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Happy Saturday and Shabbat Shalom, y’all!

This morning I’m hanging out with my doggo and analyzing my website data, like ya do.

As some of you know, I “launched” this website with a quickness five months ago when I was laid-off and wanted a base for my freelance SEO biz. The site I had built for my graphic design side hustle wasn’t going to cut it.

Sometimes when I make big things happen quickly, little details slip through. That’s exactly what happened with my Google Analytics, and I’m writing this so you can learn from my mistake.

Today I’ll walk you through how to set up a filter in Google Analytics that will exclude your internal traffic.

Internal traffic refers to visits to your website from people within your business. When you post a new blog and load it up yourself to check on the formatting, that’s internal traffic. If you get a lot of internal traffic, Analytics thinks that your site is getting a lot of visitors. “Great,” you might think. “Lots of visits is a good thing, right?”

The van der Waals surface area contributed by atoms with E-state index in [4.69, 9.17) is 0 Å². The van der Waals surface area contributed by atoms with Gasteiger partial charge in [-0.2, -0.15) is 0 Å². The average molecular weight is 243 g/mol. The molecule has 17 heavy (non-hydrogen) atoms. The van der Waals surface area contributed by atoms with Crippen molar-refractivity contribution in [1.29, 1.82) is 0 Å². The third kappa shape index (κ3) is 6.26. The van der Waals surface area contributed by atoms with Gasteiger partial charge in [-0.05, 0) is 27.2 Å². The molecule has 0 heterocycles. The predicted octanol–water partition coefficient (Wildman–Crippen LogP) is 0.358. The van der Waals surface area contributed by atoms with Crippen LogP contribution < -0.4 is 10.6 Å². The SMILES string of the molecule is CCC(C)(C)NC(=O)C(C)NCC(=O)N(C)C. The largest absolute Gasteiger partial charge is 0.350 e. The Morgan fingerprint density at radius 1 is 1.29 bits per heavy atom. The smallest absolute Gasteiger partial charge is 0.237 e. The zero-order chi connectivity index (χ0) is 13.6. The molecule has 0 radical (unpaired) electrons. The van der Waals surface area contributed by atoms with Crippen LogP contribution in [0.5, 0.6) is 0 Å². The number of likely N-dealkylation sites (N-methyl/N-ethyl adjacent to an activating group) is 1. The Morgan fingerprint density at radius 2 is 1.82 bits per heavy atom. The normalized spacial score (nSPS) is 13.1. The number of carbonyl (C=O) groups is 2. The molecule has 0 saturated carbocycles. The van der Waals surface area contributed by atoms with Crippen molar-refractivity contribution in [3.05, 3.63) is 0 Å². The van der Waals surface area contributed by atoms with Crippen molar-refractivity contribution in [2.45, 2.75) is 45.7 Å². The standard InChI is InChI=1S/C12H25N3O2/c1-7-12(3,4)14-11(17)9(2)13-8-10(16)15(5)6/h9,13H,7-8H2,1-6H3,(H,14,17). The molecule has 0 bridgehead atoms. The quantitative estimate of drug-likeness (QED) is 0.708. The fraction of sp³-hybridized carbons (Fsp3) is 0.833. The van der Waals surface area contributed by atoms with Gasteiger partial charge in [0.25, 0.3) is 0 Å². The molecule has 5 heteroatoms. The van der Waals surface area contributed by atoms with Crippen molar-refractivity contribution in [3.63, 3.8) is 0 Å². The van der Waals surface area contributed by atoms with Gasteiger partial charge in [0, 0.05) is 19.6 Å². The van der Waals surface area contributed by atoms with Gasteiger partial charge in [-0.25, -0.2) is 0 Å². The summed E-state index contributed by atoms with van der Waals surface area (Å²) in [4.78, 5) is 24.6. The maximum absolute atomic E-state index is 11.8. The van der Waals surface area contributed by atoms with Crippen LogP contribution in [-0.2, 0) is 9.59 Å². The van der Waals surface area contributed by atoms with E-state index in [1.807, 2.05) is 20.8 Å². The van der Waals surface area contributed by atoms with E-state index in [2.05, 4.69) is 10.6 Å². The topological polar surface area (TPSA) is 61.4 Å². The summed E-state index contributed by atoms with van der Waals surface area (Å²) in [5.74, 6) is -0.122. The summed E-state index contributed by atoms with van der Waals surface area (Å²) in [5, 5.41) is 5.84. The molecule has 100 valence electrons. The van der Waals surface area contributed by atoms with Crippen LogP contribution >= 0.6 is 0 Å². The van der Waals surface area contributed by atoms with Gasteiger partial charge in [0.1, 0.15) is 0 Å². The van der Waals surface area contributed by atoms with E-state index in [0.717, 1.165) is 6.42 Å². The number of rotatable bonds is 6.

Well, it’s great if if you’re measuring properly.

Say you have a brick and mortar store, and you want to know how many people walk out without buying anything. So you count the number of people who are in the store, and the number of sales you make. There are 20 people in your store, but only 10 sales. The data tells you that half of all people who come into your store don’t buy anything.

But what if you only count the customers in your store, not the employees? Filter out the 4 employees who were in the store, and you have 10 sales between 16 customers. 10 out of 16 people do buy something. Different story.

If you count your internal traffic as traffic, this affects the rest of your data, like conversions and bounce rate. You want your conversions to be accurate so you can set future goals based on accurate data. Bounce rate affects how the search engine ranks your site.

Filter out your internal traffic, and your data will be more accurate. Here’s how:

From your Analytics account, go to Admin (the gear icon at the bottom left).

Under View, select Filter

google analytics view filter

Click Add Filter

Google anticipated that most site owners would want to filter out their internal traffic, so this is a Predefined filter

exclude internal traffic

Name the filter “Exclude internal traffic,” or something else that you and your team will understand. Using the dropdown menus, select “Exclude” “traffic from the IP addresses” “that are equal to” your IP address. To find your IP address, simply search “What’s my IP address?” in Google. Google will tell you your IP address, so just copy and paste it under IP address.

Finally, save the filter by hitting “Save” below.

If you haven’t applied any filters in Analytics, start with this one. It will make your data more accurate as you grow and scale!